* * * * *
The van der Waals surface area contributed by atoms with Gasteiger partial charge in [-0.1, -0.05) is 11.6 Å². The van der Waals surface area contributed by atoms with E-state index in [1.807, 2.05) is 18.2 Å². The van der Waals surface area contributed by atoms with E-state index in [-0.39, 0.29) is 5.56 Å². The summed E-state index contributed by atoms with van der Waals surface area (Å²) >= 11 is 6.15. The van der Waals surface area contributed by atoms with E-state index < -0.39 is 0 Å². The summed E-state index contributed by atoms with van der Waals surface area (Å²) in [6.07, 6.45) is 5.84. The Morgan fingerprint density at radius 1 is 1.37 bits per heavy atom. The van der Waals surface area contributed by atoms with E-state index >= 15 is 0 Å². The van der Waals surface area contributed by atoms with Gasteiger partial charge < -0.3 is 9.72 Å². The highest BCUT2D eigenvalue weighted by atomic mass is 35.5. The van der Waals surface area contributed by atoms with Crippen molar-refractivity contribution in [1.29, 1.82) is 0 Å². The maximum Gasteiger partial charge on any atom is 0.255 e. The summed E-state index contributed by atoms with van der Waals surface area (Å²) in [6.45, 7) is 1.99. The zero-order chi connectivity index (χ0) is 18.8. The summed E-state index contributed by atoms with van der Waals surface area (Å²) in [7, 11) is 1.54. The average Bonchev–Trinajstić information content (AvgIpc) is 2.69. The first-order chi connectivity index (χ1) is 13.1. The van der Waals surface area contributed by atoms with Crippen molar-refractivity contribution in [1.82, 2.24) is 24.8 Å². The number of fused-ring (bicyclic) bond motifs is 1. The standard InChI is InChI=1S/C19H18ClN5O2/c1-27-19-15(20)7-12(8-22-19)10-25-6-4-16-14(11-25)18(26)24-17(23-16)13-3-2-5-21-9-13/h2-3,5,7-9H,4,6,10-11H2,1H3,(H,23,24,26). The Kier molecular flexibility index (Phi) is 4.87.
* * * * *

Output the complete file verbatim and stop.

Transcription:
The van der Waals surface area contributed by atoms with Gasteiger partial charge in [-0.1, -0.05) is 11.6 Å². The van der Waals surface area contributed by atoms with E-state index in [1.807, 2.05) is 18.2 Å². The van der Waals surface area contributed by atoms with E-state index in [-0.39, 0.29) is 5.56 Å². The summed E-state index contributed by atoms with van der Waals surface area (Å²) >= 11 is 6.15. The van der Waals surface area contributed by atoms with E-state index < -0.39 is 0 Å². The summed E-state index contributed by atoms with van der Waals surface area (Å²) in [6.07, 6.45) is 5.84. The Morgan fingerprint density at radius 1 is 1.37 bits per heavy atom. The van der Waals surface area contributed by atoms with E-state index >= 15 is 0 Å². The van der Waals surface area contributed by atoms with Gasteiger partial charge < -0.3 is 9.72 Å². The highest BCUT2D eigenvalue weighted by atomic mass is 35.5. The van der Waals surface area contributed by atoms with Crippen molar-refractivity contribution in [1.29, 1.82) is 0 Å². The maximum Gasteiger partial charge on any atom is 0.255 e. The summed E-state index contributed by atoms with van der Waals surface area (Å²) in [6.45, 7) is 1.99. The zero-order chi connectivity index (χ0) is 18.8. The summed E-state index contributed by atoms with van der Waals surface area (Å²) in [7, 11) is 1.54. The average Bonchev–Trinajstić information content (AvgIpc) is 2.69. The first-order chi connectivity index (χ1) is 13.1. The van der Waals surface area contributed by atoms with Crippen molar-refractivity contribution in [1.82, 2.24) is 24.8 Å². The number of fused-ring (bicyclic) bond motifs is 1. The standard InChI is InChI=1S/C19H18ClN5O2/c1-27-19-15(20)7-12(8-22-19)10-25-6-4-16-14(11-25)18(26)24-17(23-16)13-3-2-5-21-9-13/h2-3,5,7-9H,4,6,10-11H2,1H3,(H,23,24,26). The Kier molecular flexibility index (Phi) is 4.87.